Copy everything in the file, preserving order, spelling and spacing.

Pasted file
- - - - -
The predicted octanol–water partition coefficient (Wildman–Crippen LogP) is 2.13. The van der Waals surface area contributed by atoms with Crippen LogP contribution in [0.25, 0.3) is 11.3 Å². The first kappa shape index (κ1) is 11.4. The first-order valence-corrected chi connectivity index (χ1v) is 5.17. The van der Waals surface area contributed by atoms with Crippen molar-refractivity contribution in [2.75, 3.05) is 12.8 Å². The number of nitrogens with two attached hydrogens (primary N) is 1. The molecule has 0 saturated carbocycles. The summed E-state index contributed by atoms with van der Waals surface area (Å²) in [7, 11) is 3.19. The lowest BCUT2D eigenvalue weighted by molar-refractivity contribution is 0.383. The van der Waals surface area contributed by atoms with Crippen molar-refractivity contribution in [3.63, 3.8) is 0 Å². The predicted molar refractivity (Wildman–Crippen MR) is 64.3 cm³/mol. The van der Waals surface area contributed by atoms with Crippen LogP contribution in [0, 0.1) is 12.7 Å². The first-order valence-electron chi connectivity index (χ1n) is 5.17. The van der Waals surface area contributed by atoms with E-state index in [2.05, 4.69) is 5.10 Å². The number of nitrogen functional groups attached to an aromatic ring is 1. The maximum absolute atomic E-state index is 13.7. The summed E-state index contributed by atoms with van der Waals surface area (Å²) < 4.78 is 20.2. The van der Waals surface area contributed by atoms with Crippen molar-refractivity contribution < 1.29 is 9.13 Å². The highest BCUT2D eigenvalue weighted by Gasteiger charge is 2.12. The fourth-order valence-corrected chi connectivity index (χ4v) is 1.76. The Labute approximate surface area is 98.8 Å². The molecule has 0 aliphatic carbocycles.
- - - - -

The predicted octanol–water partition coefficient (Wildman–Crippen LogP) is 2.13. The van der Waals surface area contributed by atoms with Crippen LogP contribution in [0.25, 0.3) is 11.3 Å². The first kappa shape index (κ1) is 11.4. The first-order valence-corrected chi connectivity index (χ1v) is 5.17. The van der Waals surface area contributed by atoms with Crippen molar-refractivity contribution in [2.75, 3.05) is 12.8 Å². The number of nitrogens with two attached hydrogens (primary N) is 1. The molecule has 0 saturated carbocycles. The summed E-state index contributed by atoms with van der Waals surface area (Å²) in [7, 11) is 3.19. The lowest BCUT2D eigenvalue weighted by molar-refractivity contribution is 0.383. The van der Waals surface area contributed by atoms with Crippen molar-refractivity contribution in [3.63, 3.8) is 0 Å². The predicted molar refractivity (Wildman–Crippen MR) is 64.3 cm³/mol. The van der Waals surface area contributed by atoms with Crippen LogP contribution in [0, 0.1) is 12.7 Å². The first-order valence-electron chi connectivity index (χ1n) is 5.17. The van der Waals surface area contributed by atoms with E-state index in [2.05, 4.69) is 5.10 Å². The number of nitrogen functional groups attached to an aromatic ring is 1. The maximum absolute atomic E-state index is 13.7. The summed E-state index contributed by atoms with van der Waals surface area (Å²) < 4.78 is 20.2. The van der Waals surface area contributed by atoms with Crippen molar-refractivity contribution < 1.29 is 9.13 Å². The highest BCUT2D eigenvalue weighted by Gasteiger charge is 2.12. The fourth-order valence-corrected chi connectivity index (χ4v) is 1.76. The Labute approximate surface area is 98.8 Å². The molecule has 0 aliphatic carbocycles.